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IHAVEANIDEA.ORG > articles >  Life In A Pharma Agency: The Ninth Circle Of Hell, Or Merely The Eighth?

Life In A Pharma Agency: The Ninth Circle Of Hell, Or Merely The Eighth?

Posted on July 31, 2004 and read 8,427 times

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I spent many years writing ads at consumer agencies. I got to write ads and shoot TV spots and go on nice trips and win some awards. And then I decided to do the thing that, apparently, no mentally stable creative person has ever wanted to do, which is to write pharmaceutical ads. Full time. With lots of direct mail on the side.

The younger ad people of my acquaintance, all keenly ambitious, couldn’t believe that anyone would actually choose to do this. Thus, they assumed that I’d had no choice. They felt bad for me. They asked, “How’s it going?” in the solicitous tone of voice I imagine will someday be used by those asking if my incontinence pad needs changing.

But I did choose this, and I would choose it again, because of all the things that make pharma and direct different from general agency life.

The first thing to be said about life in a pharmaceutical or direct agency is that everybody’s really nice. There’s none of the cutthroat competition that goes on in general agencies, no backbiting, no whispered suggestions that you cribbed your ideas from an old One Show annual. When you work in pharma or direct, nobody ever says nasty things about you.

But of course, that’s because nobody envies you.

Most aspiring creatives want to work in a general agency. General is where you do big national campaigns. General is where they buy you tickets to awards shows, and pay for your drinks afterwards. General is where you go on 10-day shoots in New Zealand and South Africa. General is where you use your new Prada slides to kick your recycling bin across the room while shrieking at the account director, “You’re not here to BUY my work, you miserable sack of shit, you’re here to SELL it!”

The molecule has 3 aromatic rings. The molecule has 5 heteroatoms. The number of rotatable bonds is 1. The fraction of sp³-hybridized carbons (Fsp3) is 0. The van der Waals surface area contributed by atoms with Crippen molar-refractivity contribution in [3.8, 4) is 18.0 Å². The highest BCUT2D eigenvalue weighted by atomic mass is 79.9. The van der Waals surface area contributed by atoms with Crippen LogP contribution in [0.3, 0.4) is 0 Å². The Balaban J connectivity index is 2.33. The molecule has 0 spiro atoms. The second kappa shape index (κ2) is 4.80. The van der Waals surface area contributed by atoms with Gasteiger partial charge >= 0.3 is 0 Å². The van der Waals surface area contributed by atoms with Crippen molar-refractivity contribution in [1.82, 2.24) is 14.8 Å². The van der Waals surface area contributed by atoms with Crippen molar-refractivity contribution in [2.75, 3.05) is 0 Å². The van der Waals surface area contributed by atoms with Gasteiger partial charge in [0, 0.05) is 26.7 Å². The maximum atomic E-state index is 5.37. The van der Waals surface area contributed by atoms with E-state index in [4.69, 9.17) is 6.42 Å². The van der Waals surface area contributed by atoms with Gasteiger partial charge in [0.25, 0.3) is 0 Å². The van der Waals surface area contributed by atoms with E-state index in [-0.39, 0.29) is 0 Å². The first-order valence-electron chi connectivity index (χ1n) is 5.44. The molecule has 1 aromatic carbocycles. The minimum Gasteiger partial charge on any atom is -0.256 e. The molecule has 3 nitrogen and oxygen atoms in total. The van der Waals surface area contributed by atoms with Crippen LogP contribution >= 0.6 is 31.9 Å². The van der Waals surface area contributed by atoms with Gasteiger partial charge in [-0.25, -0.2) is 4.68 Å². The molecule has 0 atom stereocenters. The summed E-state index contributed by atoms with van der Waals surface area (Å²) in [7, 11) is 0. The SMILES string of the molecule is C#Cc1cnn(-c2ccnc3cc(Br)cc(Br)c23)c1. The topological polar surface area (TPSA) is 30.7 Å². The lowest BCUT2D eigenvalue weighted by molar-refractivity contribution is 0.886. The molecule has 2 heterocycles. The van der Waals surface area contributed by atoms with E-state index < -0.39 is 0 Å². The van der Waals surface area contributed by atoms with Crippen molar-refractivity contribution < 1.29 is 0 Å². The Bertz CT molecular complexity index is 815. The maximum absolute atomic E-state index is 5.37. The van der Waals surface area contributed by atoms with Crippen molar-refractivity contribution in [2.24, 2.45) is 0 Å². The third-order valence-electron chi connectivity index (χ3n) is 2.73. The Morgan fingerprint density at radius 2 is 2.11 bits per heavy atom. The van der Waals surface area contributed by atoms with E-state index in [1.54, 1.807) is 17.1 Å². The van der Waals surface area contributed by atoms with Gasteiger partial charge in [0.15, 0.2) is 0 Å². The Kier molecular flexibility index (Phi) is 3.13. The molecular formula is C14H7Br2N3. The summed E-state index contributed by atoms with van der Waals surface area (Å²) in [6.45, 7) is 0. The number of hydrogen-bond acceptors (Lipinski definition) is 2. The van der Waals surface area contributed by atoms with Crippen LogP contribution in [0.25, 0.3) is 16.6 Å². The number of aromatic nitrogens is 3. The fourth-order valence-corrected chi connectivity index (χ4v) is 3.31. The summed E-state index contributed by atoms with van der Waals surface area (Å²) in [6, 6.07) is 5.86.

In a direct or pharma agency, things work a little differently. Yes, you can do TV in a direct agency, but you’ll be sharing the screen with a 1-800 number the size of the Hoover Dam. Yes, you get nice photo budgets for pharma print, but by the time you load in all your legal copy, your CA-worthy shot is down to the size of a garment care label.

When you work in pharma or direct, people will ask what you thought of the Bessies or the Marketing Awards and you’ll answer, wittily, “I didn’t know they were on.” Of course, pharma and direct agencies have their own award shows. It’s just that no one’s ever heard of them.

So why would anyone choose to work in pharma or direct? Only to have more of a life. Elsewhere on this website, the legendary David Droga speaks of having slept at the office two nights a week at the start of his career, and of a social life that was “rubbish.” Anyone who seriously pursues a mainstream agency career can expect to have at least one big fight with Significant Other over cold dinners, cancelled plans and postponed vacations.

By contrast, I have most evenings and weekends free. I have time for a home life, for fitness, for guitar lessons, for friends. None of this was possible before.

But what about awards? We’re told that awards make the long hours all worthwhile, but even that’s debatable. To remain on the industry’s radar screen, you must repeat this year’s success next year. And the year after. And the year after that. Your reward for all those long hours is…even longer hours! Not being in contention, for whatever reason, obliges you to engage in public self-loathing until the situation is corrected. But I can tell you from experience that the euphoria of a big win doesn’t last nearly as long as it took you to create the damn ad in the first place.

And here’s the kicker: The humbling reality of our business is that our very best efforts and longest-running campaigns have only temporary value. Ten years from now, your tough, edgy, kickass, Gold-Pencil-winning ad stands a very good chance of looking corny and twee. If you don’t believe me, try flipping through an old annual sometime. The passage of time is as unkind to ads as it is to the people who make them.

And speaking of the passage of time, pharma and direct give you your best shot at making ads for as many years as you want to. They are perhaps the only branches of advertising in which your experience and maturity have more value than your grasp of the Zeitgeist. With pharma or direct, you actually stand a chance of choosing retirement in your sixties, rather than having it chosen for you in your forties.

But after nearly twenty years in this business, I know one thing for certain.

I haven’t persuaded you one bit.

You still want the Cannes doorstop. The unsmiling publicity shot. The account people who know better than to question your expense reports. The conveyor belt of supplier swag heading straight to your desk.


But please let me suggest that it’s still a good idea to know how to do pharma and direct. Life offers certain lessons our parents could never have taught us. (For me, the lesson was, “Don’t go on eBay when you’re drunk.”) In advertising, the lessons concern the value of humility and flexibility. Knowing how to do pharma or direct and being a good sport about it will keep your career going till you decide for yourself that you’re done.

Suzanne Pope is Creative Director at Healthwise Creative Resource Group, a healthcare ad agency in Toronto. Her work has appeared in Archive and Communication Arts, and she is the winner of a One Show Silver Pencil. This article expands on material that originally appeared in an Ask Jancy column.




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